All things have their being by and from God. This is a restatement of the doctrine of omnipotence.
All things have their being in and by way of God: in him we live, move and have being. This is a restatement of the doctrine of ubiquity.
All things have their being for and toward God; he is the end toward which they tend, and that end is the reason of and for their being. This is a restatement of the doctrine of pronoia.
God is then the origin, ground and end of all things; and all things are therefore integral to his life, and partake therein, whether or not they wish to do so, or realize that they do. This participation in the life of God is the mode of their existence, for God is the being of beings. By this participation are they known to him, as aspects of his own life; by that knowledge are their acts of existence completed, for no act of existence is fully complete until it is known and reckoned by God. So the inception of creatures by God and their completion in him are aspects in the singular, integral act of their creation, of which their inception, evolution and completion are phases.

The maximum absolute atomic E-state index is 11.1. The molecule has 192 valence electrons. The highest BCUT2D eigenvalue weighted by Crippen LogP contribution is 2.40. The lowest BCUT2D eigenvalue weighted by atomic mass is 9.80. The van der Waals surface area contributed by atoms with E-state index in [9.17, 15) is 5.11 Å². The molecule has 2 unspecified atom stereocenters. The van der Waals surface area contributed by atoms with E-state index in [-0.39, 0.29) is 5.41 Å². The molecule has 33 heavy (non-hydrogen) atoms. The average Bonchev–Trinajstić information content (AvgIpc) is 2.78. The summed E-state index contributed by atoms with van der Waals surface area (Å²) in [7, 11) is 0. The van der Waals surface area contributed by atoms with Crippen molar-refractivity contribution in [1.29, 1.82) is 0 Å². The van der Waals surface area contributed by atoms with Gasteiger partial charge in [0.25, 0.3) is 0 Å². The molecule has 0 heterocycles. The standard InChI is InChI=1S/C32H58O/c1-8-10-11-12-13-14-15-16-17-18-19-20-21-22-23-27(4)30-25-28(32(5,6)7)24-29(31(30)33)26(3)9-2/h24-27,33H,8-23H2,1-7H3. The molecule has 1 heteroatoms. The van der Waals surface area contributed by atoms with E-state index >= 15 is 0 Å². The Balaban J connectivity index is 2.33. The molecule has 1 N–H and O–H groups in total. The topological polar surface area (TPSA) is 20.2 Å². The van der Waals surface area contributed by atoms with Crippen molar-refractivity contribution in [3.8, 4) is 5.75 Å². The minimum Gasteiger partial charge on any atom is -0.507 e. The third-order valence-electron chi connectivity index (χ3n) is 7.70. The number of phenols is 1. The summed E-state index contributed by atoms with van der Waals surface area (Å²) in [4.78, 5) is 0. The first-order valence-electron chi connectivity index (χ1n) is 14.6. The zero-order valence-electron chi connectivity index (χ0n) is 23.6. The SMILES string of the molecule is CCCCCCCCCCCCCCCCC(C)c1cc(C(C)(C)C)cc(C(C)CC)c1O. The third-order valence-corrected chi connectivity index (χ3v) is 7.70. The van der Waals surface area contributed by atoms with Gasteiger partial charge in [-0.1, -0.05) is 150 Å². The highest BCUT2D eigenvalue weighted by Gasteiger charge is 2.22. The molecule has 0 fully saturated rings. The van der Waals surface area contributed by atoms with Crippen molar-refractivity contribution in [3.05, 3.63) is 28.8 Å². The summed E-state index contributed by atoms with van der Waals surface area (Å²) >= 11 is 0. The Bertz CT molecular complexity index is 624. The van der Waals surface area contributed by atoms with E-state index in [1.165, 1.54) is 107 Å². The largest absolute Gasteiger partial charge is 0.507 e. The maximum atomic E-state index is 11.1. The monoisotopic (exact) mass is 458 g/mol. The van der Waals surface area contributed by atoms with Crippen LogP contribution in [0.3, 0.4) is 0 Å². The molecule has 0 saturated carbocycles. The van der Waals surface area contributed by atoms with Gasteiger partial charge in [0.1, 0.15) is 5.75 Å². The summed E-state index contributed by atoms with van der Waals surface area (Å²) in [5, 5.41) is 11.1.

The integration of all things in the life of God is a restatement of the doctrine of omniscience.
By omniscience, all things are in their truest nature integrated into the being and life of God, and are thus – in their truest natures, mind, albeit not necessarily in the relatively defective natures of their creaturely actualities – rendered consubstantial with him.
What then is the nature of the defect in defective creaturely actuality? It is an error about our consubstantiality with God – about the fact that we begin, proceed and end in, from, by, and toward him. It is the illusion that we and our fellow creatures each subsist independently, and are therefore our own creation, beholden only to ourselves. Because it errs in regard to the true order of things, such vanity generates acts that disagree with reality, and thus inflict harm upon the world – sinful acts.